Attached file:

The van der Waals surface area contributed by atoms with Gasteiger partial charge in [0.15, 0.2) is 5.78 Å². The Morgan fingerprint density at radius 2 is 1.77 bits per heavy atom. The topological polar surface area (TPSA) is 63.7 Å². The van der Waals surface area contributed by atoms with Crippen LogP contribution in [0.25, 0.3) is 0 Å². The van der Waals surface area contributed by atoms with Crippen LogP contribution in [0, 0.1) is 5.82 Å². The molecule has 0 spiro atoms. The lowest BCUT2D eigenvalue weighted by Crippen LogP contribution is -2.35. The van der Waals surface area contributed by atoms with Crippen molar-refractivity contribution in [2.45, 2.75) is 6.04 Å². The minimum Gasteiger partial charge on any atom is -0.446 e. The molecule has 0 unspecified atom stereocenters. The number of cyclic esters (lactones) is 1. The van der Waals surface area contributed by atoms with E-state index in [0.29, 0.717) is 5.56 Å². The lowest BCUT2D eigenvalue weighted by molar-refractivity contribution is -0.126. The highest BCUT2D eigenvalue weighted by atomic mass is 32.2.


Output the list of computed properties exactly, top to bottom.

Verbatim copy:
The van der Waals surface area contributed by atoms with Gasteiger partial charge in [0.15, 0.2) is 5.78 Å². The Morgan fingerprint density at radius 2 is 1.77 bits per heavy atom. The topological polar surface area (TPSA) is 63.7 Å². The van der Waals surface area contributed by atoms with Crippen LogP contribution in [0.25, 0.3) is 0 Å². The van der Waals surface area contributed by atoms with Crippen LogP contribution in [0, 0.1) is 5.82 Å². The molecule has 0 spiro atoms. The lowest BCUT2D eigenvalue weighted by Crippen LogP contribution is -2.35. The van der Waals surface area contributed by atoms with Crippen molar-refractivity contribution in [2.45, 2.75) is 6.04 Å². The minimum Gasteiger partial charge on any atom is -0.446 e. The molecule has 0 unspecified atom stereocenters. The number of cyclic esters (lactones) is 1. The van der Waals surface area contributed by atoms with E-state index in [0.29, 0.717) is 5.56 Å². The lowest BCUT2D eigenvalue weighted by molar-refractivity contribution is -0.126. The highest BCUT2D eigenvalue weighted by atomic mass is 32.2.